Legislative changes - Explanatory statementStatutory Rules 2002,No 320
Statutory Rules 2002, No 320
Civil Aviation Act 1988
Issued by the Authority of the Minister for Transport and Regional Services
Section 98 of the Civil Aviation Act 1988 (the Act) provides that the Governor-General may make regulations for the purposes of the Act and in relation to the safety of air navigation.
Part 21 of the Civil Aviation Regulations 1998 (the Principal Regulations) deals with the certification and airworthiness requirements for aircraft and parts.
The Regulations rectify a number of drafting anomalies identified in Part 21 of the Principal Regulations and make consequential changes.
Regulation 21.1B of the Principal Regulations currently limits the application of the whole of Part 21 to certain categories of air navigation. The provision omits from the scope of Part 21 all air navigation conducted by individuals entirely within one State. This has an unintended effect that some classes of intra-State operations, such as sport aviation and aerial agricultural operations could effectively be excluded from important airworthiness requirements such as type certificates and certificates of airworthiness. It was not intended for Part 21 to be limited in this way. The Regulations repeal regulation 21.1B. The effect of the repeal ensures that Part 21 applies to all civil air navigation within Australia as originally intended.
There has been no provision in Part 21 of the Principal Regulations for CASA to issue a type certificate for imported aircraft engines or propellers that are not type certificated by the national aviation authority (NAA) of a recognised country (i.e. Canada, Germany, New Zealand, France, the Netherlands, the United Kingdom or the United States of America). While such aircraft engines or propellers can be approved under regulation 21.500A, they cannot be issued with a type certificate. Existing airworthiness standards require an aircraft engine or propeller to have a type certificate in order to enable the engine or propeller to be installed in a type-certificated aircraft. Therefore, an aircraft engine or propeller approved under regulation 21.500A cannot be used in a type-certificated aircraft. The Regulations amend regulation 21.29 to give CASA the power to issue a type certificate for these aircraft engines or propellers. The Regulations also amend regulation 21.31 to define what elements constitute the type design for aircraft engines or propellers type certificated under regulation 21.29.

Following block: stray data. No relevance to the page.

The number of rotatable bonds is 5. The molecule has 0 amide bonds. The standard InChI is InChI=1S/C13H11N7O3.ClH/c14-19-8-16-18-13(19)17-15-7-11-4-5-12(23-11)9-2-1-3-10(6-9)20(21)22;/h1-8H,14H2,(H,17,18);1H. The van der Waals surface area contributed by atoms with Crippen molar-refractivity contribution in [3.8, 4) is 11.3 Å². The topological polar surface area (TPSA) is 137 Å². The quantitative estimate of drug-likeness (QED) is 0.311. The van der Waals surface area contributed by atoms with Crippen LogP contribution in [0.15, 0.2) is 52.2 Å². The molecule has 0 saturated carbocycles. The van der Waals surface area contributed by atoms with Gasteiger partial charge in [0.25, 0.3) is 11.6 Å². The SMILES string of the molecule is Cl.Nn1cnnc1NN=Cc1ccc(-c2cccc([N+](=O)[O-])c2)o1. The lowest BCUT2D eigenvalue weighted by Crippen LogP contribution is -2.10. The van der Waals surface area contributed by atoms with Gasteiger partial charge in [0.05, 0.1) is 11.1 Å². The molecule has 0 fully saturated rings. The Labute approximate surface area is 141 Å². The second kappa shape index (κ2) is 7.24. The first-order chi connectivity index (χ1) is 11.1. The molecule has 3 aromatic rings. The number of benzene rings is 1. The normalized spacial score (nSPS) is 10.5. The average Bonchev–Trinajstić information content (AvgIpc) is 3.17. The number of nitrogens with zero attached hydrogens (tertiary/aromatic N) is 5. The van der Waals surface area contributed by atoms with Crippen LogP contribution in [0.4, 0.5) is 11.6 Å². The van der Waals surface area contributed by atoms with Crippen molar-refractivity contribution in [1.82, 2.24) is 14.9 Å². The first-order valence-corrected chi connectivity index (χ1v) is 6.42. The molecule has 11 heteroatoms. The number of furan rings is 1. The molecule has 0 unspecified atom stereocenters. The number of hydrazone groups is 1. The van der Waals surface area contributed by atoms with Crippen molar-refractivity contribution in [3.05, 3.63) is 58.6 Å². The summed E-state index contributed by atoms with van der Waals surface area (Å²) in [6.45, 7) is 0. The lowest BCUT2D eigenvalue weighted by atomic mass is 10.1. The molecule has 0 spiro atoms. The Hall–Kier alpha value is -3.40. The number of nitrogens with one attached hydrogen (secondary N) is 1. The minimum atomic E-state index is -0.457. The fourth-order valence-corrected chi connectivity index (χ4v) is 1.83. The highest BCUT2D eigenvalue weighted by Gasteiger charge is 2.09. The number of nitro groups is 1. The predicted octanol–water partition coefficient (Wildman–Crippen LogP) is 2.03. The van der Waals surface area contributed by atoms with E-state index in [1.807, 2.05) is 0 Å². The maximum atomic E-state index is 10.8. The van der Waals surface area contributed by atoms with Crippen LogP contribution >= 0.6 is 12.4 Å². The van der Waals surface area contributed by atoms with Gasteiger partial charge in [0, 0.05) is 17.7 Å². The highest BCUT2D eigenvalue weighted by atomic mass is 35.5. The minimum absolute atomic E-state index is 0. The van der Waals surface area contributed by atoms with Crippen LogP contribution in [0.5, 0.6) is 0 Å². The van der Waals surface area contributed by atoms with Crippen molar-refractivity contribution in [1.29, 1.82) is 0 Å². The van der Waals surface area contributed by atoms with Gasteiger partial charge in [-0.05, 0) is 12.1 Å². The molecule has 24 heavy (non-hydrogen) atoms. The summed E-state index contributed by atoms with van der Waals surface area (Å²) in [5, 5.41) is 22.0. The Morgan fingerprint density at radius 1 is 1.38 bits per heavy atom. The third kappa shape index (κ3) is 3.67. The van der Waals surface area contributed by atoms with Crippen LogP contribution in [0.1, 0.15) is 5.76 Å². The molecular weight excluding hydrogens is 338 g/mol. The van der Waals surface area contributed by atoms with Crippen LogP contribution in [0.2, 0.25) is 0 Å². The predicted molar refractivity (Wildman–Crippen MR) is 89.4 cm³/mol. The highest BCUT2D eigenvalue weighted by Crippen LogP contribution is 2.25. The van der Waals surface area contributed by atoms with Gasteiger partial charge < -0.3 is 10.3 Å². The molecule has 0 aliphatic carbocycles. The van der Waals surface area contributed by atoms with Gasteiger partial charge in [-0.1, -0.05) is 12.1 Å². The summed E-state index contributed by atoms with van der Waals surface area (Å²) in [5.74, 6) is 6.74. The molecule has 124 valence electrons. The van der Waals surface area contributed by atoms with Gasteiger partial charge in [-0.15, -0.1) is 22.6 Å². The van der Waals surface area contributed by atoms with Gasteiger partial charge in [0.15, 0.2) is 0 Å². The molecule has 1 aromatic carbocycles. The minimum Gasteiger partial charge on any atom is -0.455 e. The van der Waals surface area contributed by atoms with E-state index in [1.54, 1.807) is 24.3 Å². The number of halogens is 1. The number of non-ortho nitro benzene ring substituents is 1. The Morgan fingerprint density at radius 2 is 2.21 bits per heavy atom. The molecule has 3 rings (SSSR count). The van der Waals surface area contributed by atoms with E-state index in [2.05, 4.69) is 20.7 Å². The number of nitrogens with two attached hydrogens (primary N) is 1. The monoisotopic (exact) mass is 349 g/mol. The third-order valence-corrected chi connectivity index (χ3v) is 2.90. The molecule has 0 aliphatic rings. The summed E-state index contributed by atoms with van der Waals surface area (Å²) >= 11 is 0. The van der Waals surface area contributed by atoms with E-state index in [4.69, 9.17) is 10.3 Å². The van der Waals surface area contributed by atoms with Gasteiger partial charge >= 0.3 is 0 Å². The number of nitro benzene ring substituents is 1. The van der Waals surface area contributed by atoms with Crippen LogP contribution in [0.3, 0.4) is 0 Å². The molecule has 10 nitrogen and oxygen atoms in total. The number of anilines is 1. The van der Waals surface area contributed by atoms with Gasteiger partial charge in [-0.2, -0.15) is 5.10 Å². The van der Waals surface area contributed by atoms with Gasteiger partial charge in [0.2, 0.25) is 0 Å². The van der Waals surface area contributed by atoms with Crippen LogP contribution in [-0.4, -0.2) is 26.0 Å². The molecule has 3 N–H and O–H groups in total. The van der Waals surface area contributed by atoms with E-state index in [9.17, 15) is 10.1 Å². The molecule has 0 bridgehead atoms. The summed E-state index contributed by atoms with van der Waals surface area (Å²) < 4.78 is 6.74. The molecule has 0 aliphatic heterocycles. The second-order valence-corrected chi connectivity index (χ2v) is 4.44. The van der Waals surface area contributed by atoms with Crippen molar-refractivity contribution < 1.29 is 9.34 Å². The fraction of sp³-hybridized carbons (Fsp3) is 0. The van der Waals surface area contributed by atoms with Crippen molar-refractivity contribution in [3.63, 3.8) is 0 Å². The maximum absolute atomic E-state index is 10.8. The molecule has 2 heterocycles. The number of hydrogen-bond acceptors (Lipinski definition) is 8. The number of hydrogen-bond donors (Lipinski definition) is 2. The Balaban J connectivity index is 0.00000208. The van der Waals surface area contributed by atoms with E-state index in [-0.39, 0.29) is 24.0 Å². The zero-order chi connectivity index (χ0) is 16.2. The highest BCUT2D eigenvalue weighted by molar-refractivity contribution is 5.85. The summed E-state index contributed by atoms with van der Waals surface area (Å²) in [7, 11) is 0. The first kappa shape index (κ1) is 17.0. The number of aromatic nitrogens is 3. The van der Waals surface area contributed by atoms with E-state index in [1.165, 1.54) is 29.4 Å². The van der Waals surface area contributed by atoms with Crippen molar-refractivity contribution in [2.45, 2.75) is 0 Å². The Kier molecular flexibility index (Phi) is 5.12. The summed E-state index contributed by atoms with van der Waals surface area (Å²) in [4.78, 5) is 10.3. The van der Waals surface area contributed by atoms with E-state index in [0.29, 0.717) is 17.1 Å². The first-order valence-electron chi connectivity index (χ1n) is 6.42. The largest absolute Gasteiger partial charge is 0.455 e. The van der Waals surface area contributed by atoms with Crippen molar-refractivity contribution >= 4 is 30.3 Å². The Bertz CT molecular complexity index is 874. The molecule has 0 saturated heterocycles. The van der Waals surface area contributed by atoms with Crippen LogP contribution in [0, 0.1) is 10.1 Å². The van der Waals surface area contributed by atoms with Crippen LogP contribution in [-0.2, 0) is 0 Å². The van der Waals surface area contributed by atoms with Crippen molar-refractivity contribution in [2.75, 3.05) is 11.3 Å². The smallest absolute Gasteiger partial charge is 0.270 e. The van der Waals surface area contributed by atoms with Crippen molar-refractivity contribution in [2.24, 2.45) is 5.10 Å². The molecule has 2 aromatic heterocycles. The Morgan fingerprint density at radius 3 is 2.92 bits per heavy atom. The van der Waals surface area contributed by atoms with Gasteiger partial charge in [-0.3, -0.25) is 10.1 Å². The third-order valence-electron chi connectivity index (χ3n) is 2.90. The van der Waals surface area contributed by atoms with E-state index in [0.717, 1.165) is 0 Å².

Regulation 21.183 of the Principal Regulations deals with the issue of standard certificates of airworthiness. Subregulation 21.183(6) includes special requirements relating to passenger emergency exit requirements for transport category aeroplanes and was modelled on a similar provision in section 21.183 of the Federal Aviation Regulations. The provision was found to be redundant and has been the source of confusion in the industry. The provision is not considered necessary in Australia because the same requirement is currently included in an Australian general Airworthiness Directive and will eventually be included in a new Part 90 of the Principal Regulations, ("Additional Airworthiness Requirements"). The Regulations repeal sub-regulation 21.183(6) to remove confusion.
As the result of a recent amendment to section 20AA of the Civil Aviation Act 1988, the references to subsections 20AA(3) and 20AA(4) of the Act in subregulations 21.197(4) and 21.197(5) of the Principal Regulations are no longer correct. The Regulations amend these subregulations to make the correct reference to the Act.
The Office of Regulation Review (ORR) has determined the amendments are mechanical and minor in nature, do not have a direct or significant impact on business and do not restrict competition, and therefore a Regulation Impact Statement is not required.
The Regulations commenced on gazettal.